terms for “leopard camel” – a creature with humps and spots, i.e., a giraffe. Its boundaries largely
filled in the void left by the boundaries of the constellations around it. It straddles both worlds with
parts of it touching the Milky Way, with star clusters and nebulae, while other parts head into deep
space, hosting galaxies. There are no Messier objects in Camelopardalis (C, for short), but there
are two Caldwell objects and four Herschel 400 objects.
Alpha C is a nice binocular object, a widely spaced double star that is akin to the beauty of Alberio in
Cygnus, with a blue and a gold star. In photography, this star shows a huge shockwave of hydrogen
around it. 32 C (Struve 1964) is another double. Zeta C is a variable star, showing a magnitude
variation from 9.8 to 14.5 every 23 days.
There’s a beautiful asterism in Camelopardlis called Kemble’s Cascade, named after a Franciscan
friar. It’s a long string of quite colorful stars. In the immediate vicinity, but technically just across the
border in Cassiopeia, is Kemble’s Kite, another asterism. Pazmino’s Cluster in nearby – a cluster or
an asterism? Finally, Collinder 464 is as asterism of a dog (it looks like a mini-Leo to this scribe).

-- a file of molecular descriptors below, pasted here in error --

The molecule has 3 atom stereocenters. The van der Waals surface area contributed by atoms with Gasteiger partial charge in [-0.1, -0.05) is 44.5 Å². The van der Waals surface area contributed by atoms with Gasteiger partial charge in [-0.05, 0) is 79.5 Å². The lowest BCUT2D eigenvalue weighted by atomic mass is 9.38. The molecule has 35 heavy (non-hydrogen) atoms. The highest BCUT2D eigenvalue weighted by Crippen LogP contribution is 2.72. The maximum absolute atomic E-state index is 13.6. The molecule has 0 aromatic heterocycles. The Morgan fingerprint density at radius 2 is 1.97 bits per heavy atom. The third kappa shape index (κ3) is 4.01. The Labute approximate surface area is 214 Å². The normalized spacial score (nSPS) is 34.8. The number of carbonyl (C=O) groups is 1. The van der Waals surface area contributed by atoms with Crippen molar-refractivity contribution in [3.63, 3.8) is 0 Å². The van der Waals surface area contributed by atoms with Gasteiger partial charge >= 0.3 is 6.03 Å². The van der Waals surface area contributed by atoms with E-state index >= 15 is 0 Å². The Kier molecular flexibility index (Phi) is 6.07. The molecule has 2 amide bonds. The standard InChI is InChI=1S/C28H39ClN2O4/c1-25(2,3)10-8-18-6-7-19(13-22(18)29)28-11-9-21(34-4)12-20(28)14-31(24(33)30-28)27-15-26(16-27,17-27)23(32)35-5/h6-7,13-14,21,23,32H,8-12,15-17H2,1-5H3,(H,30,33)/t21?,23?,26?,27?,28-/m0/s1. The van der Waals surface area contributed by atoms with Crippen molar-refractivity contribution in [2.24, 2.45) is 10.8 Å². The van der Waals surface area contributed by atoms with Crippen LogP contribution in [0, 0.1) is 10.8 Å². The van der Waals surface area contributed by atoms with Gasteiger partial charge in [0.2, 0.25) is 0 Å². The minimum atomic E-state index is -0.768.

There are several galaxies of note, although they are all quite faint. Caldwell 5 (IC 342) is called the
Hidden Galaxy, Mag 8.6 – a beautiful spiral seemingly hidden and reddened by an intervening dust
cloud.. There is also a nice spiral galaxy (Caldwell 7, NGC 2403), part of the Hershel 400. NGC
1961 is a nice spiral galaxy at 195 Million LY; NGC 2655, another spiral at 79 MLY and NGC 1569 a
dwarf Irregular Galaxy at only 10 MLY where new star formation is extraordinarily intense. NGC
2366 is another Irregular Galaxy. UGC 3697 is the Integral Sign Galaxy, a long, skinny backwards
sine sign. Finally MACS0647- JD is a candidate for the farthest known galaxy at 13.26 BILLION LY.
It is one of the likely targets of the new James Webb Space Telescope once it’s operational.
Nearer the Milky Way one finds the Oyster Nebula (NGC 1501), a quite spectacular planetary
nebula, actually brighter than M 57 in Lyra. NGC 1502 is dense open cluster, near Kemble’s
The meeting concluded about 21:30.